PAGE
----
Dean Howson, Wakefield Council's service manager for looked after children, said that reviews of previous cases and young asylum seekers coming into the district from abroad were the main factors behind the increase.
Millions of pounds has been invested into the local authority's children's services after Ofsted said they were failing vulnerable youngsters in a report last year.
Speaking to at the council's Children and Young People Committee meeting yesterday (Wednesday), Mr Howson, however, insisted that the help being offered to the district's children in care had improved.
"We're a world away from where we were a year ago," he said.
But Mr Howson added that the council had to keep meeting increasing demand and said that revisiting historic cases had meant an increase in workload.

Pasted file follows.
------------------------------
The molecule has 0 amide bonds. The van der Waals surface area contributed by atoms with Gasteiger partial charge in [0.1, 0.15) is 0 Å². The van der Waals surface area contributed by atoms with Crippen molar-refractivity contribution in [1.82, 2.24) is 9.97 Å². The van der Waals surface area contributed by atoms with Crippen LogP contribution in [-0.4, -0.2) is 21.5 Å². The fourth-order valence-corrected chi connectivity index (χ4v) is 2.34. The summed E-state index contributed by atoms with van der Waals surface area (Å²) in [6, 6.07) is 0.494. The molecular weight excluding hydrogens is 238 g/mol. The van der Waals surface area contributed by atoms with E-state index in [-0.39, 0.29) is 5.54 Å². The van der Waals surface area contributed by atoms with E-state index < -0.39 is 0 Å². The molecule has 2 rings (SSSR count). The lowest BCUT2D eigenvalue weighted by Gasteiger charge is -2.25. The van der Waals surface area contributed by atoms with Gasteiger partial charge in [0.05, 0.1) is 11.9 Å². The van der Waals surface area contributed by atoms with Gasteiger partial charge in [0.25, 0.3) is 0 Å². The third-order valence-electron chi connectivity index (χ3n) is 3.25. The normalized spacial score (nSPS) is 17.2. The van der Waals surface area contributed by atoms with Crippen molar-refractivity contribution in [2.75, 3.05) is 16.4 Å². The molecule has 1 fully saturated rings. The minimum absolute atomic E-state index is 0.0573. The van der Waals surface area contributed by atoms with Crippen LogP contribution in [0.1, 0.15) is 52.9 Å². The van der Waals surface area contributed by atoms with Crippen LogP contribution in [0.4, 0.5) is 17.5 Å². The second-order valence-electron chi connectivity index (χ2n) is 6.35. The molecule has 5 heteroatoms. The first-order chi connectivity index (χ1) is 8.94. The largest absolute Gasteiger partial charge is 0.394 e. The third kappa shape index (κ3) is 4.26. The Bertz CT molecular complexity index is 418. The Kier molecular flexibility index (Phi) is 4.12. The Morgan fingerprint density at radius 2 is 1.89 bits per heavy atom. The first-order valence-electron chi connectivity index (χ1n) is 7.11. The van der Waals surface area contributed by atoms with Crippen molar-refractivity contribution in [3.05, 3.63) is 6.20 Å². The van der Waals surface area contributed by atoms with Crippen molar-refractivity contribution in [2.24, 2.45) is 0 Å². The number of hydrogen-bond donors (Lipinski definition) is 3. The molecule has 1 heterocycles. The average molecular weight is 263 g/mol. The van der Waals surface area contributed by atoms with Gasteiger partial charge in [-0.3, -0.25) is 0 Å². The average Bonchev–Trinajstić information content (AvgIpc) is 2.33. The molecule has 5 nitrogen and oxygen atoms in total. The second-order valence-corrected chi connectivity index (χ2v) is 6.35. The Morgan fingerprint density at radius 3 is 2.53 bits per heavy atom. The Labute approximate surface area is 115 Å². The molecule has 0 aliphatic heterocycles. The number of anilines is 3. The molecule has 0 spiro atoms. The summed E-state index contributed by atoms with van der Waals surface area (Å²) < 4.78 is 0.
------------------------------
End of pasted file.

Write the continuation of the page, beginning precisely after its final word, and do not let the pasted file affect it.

"We've got a growing number of children coming into care and that will continue for the foreseeable future," he said.
"It's not unusual after an Ofsted inspection for anxieties to be had and for some cases to come back to us.
"If some cases in the past have not progressed as they should have done we've maybe got to go back, look at those again and do something different."
Mr Howson said that a regional strategy was in place to cope with young asylum seekers, but that the authority had a responsibility to anyone who arrived in its "geographical patch".
"Sometimes we find that those children have arrived in different parts of the UK before they come to Wakefield," he said.
"Sometimes that local authority [that they arrived in] has not been as quick as they should have been in trying to help them.
"If they come here it's right that we look after them."
Local Democracy Reporting Service